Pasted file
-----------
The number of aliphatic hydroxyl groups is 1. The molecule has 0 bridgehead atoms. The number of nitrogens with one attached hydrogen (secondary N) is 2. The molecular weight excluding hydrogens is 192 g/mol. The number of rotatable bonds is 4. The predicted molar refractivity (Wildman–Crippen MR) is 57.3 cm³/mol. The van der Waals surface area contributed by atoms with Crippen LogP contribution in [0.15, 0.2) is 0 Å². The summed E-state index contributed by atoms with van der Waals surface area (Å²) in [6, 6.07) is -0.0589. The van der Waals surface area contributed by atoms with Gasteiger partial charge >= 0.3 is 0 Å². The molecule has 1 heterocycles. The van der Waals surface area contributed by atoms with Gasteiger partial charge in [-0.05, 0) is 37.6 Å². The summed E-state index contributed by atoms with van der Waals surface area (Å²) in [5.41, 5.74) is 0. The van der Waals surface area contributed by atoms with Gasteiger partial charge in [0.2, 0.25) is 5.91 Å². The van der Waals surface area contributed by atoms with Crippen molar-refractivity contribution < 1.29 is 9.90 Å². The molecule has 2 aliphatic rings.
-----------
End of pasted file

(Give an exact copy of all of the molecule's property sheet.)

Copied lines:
The number of aliphatic hydroxyl groups is 1. The molecule has 0 bridgehead atoms. The number of nitrogens with one attached hydrogen (secondary N) is 2. The molecular weight excluding hydrogens is 192 g/mol. The number of rotatable bonds is 4. The predicted molar refractivity (Wildman–Crippen MR) is 57.3 cm³/mol. The van der Waals surface area contributed by atoms with Crippen LogP contribution in [0.15, 0.2) is 0 Å². The summed E-state index contributed by atoms with van der Waals surface area (Å²) in [6, 6.07) is -0.0589. The van der Waals surface area contributed by atoms with Gasteiger partial charge >= 0.3 is 0 Å². The molecule has 1 heterocycles. The van der Waals surface area contributed by atoms with Gasteiger partial charge in [-0.05, 0) is 37.6 Å². The summed E-state index contributed by atoms with van der Waals surface area (Å²) in [5.41, 5.74) is 0. The van der Waals surface area contributed by atoms with Gasteiger partial charge in [0.2, 0.25) is 5.91 Å². The van der Waals surface area contributed by atoms with Crippen molar-refractivity contribution < 1.29 is 9.90 Å². The molecule has 2 aliphatic rings.